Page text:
Just days ahead of Christmas, an 85-year-old man in the northern Chinese city of Tianjin has issued a heart-wrenching plea to the public: Adopt me so I don’t have to live in a nursing home.
The man, surnamed Han, said on Dec. 15 that he can no longer bear the loneliness since his son moved to Canada nearly 15 years ago, so he posted fliers around Tianjin advertising himself for adoption.
The flyer outlined some of his key selling points: “Lonely old man in his 80s; strong-bodied; can shop, cook, and take care of himself; has no chronic illnesses,” it reads. “Longing for a loving family to adopt me until my death.”
Han also notes that he’s a retired employee of a scientific research institute in Tianjin with a monthly pension of 6,000 yuan ($910), and that would-be adopters in the Tianjin area were especially welcome.
The elderly man, Han, posts adoption fliers at a bus station in Tianjin, Dec. 15, 2017. （Photo: Weibo）
Earlier this week, Han’s story was picked up by online news outlet Pear Video, prompting media attention. He told reporters from Beijing Youth Daily that his son in Canada supported his search for an adoptive family.
Han has lived alone since 1984. In 2003, his son emigrated to Canada with his wife and their little boy. Han told Pear Video he has another son who works for a local hospital.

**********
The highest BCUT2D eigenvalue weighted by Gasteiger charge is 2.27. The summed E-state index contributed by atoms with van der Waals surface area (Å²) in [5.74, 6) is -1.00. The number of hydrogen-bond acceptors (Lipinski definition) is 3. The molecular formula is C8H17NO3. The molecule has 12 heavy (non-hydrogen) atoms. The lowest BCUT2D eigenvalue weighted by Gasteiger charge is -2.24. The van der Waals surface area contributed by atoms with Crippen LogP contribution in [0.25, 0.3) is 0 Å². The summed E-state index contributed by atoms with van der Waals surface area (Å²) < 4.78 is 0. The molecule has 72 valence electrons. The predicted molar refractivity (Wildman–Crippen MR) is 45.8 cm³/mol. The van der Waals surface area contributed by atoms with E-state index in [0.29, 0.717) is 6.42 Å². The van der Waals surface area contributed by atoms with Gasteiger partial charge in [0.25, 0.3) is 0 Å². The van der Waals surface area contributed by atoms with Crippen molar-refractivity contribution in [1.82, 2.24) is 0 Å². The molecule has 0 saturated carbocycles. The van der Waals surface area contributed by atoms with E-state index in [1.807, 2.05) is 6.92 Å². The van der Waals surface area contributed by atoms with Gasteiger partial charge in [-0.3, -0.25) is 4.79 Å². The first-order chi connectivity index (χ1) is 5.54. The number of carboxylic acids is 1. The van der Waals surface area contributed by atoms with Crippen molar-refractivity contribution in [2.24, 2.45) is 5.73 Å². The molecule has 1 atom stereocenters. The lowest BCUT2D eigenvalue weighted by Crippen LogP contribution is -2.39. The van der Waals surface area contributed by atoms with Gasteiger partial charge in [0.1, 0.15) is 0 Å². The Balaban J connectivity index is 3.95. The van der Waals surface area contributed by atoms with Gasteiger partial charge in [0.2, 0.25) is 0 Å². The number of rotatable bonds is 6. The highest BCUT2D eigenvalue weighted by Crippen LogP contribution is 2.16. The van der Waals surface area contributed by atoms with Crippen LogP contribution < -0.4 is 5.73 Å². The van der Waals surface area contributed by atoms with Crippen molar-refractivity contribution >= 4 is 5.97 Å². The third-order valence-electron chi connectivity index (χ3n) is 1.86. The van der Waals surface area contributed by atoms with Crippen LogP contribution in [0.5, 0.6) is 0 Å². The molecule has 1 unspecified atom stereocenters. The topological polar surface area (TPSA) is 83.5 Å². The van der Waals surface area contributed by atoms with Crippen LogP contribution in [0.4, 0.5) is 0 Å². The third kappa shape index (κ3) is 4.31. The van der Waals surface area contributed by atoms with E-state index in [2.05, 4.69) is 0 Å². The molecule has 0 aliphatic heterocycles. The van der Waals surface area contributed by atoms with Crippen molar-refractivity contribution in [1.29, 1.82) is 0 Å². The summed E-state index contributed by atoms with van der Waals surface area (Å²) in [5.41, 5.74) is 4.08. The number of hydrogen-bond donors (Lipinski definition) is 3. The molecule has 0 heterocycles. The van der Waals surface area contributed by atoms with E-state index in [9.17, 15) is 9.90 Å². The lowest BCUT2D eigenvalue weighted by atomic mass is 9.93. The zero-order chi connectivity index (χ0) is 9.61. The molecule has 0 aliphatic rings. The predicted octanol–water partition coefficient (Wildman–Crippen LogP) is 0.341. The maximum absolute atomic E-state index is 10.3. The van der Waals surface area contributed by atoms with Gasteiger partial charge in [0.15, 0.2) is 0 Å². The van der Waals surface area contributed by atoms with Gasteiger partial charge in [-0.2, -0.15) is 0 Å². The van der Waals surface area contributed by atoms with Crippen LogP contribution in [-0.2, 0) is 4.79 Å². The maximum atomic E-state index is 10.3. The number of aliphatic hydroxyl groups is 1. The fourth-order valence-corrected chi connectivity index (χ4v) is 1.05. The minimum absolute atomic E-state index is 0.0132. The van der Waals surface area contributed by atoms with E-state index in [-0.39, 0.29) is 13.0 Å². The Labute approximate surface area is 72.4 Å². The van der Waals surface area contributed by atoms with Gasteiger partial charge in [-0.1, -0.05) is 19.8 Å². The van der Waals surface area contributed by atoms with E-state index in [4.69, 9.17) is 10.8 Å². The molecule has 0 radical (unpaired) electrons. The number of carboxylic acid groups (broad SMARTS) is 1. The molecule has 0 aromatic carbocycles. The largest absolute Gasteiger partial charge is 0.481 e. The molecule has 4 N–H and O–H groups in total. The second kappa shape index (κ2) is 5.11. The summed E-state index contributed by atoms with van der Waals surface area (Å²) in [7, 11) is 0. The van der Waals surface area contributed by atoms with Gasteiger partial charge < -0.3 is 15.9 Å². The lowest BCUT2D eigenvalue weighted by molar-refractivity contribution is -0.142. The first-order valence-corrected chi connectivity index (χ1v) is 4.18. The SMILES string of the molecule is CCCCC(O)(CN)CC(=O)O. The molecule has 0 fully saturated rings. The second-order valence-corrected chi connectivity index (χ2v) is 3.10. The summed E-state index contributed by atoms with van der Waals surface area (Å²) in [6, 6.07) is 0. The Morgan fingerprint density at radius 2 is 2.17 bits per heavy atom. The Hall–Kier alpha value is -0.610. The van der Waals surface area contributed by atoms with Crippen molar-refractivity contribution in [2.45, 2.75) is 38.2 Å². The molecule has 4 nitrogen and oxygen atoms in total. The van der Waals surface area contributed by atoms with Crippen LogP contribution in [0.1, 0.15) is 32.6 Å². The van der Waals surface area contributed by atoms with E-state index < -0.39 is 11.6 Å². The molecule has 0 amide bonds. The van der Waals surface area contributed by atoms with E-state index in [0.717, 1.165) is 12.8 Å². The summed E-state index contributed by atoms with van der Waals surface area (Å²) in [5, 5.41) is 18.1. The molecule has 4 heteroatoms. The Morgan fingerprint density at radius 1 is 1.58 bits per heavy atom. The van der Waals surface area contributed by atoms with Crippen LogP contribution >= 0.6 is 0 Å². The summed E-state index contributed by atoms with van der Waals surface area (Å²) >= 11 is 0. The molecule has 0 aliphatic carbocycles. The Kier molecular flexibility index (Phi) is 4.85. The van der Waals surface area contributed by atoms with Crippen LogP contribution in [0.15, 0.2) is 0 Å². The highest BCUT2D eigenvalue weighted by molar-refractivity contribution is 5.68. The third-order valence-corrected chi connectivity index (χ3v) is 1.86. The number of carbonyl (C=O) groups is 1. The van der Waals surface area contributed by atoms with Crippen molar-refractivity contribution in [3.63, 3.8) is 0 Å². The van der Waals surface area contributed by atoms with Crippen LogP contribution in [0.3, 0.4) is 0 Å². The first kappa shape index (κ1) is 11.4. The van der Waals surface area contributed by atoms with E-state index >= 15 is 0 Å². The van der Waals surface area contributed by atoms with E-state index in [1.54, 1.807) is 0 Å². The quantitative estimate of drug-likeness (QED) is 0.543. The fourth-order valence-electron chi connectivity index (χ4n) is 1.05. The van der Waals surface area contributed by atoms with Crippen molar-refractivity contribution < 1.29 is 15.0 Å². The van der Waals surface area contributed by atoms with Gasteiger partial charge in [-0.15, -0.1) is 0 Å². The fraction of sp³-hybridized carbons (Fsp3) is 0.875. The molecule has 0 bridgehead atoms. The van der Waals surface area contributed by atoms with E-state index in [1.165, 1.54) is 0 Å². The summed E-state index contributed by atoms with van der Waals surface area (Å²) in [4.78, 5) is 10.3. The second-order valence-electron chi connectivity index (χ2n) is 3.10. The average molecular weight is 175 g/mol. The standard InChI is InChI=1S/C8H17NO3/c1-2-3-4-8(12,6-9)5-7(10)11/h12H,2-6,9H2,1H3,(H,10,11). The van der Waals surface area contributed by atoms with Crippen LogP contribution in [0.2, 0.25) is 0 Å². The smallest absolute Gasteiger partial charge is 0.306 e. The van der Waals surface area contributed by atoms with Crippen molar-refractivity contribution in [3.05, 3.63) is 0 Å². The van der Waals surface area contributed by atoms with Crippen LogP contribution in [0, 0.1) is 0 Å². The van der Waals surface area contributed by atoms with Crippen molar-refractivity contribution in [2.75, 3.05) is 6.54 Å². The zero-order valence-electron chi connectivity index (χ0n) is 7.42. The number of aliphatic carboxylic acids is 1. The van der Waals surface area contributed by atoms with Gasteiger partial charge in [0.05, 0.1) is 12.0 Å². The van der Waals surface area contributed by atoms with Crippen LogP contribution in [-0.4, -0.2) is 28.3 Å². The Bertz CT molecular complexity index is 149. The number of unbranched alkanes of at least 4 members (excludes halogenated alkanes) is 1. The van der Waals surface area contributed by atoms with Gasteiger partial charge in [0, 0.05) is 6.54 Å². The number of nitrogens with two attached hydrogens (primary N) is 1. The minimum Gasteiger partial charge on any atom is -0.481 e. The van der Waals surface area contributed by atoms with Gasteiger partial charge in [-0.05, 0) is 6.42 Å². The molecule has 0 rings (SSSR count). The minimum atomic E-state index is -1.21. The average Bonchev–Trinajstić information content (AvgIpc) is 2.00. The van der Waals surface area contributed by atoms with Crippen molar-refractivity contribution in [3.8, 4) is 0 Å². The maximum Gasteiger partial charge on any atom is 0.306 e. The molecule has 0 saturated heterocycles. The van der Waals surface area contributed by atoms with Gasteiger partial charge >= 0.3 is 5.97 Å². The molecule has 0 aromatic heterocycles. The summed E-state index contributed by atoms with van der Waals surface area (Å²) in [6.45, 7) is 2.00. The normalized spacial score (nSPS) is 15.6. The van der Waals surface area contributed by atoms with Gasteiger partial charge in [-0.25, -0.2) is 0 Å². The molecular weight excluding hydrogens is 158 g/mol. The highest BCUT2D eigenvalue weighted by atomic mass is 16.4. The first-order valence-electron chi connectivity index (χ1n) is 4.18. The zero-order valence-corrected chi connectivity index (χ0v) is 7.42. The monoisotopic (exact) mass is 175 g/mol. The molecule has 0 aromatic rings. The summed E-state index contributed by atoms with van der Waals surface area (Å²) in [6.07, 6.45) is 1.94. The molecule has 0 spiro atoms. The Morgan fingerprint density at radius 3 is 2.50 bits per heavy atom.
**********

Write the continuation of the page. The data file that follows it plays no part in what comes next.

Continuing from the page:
Though Han has received many caring phone calls since he posted the fliers, he has not found anyone who wants to adopt him — though there was one close call. Han said that a few weeks ago, one man came forward expressing interest, but the man’s family apparently did not consent to the adoption, and the two have since fallen out of touch.
Han also said he’d checked out nursing homes — and even tried out some — but didn’t like what he saw. At one place, he complained, the food portions were miserable: just a sliver of meat and a bowl of soup with lettuce leaves in it. “Some nursing homes are only concerned with taking money, but not with taking care [of residents],” Han told Beijing Youth Daily.
The story has sparked debate among Chinese netizens, including anger from some who hold Han’s family responsible for the old man’s situation. “The two sons don’t take care of the old man,” wrote one reader on popular news portal Sohu. “This is a consequence of modern education — [China’s] 5,000-year-old civilization has been destroyed in the contemporary era.”
Still others said Han’s dilemma was just another sign of the times. “In an aging society, this phenomenon will be seen more frequently,” wrote one user on microblogging platform Weibo.
Elderly adoptions appear to be legally valid. According to Zhou Hao, a lawyer at W&H Law Firm in Beijing, a contract can be drawn up so that the adopter would be responsible for taking care of the senior adoptee until his death, as well as for ensuring the subsequent burial. The adopter could also become eligible for inheritance rights.
Han told Beijing Youth Daily that he had been inspired by reports of another case where an elderly man offered his monthly pension in order to join a new family. “I thought this was nice, so I looked for adopters too,” Han said.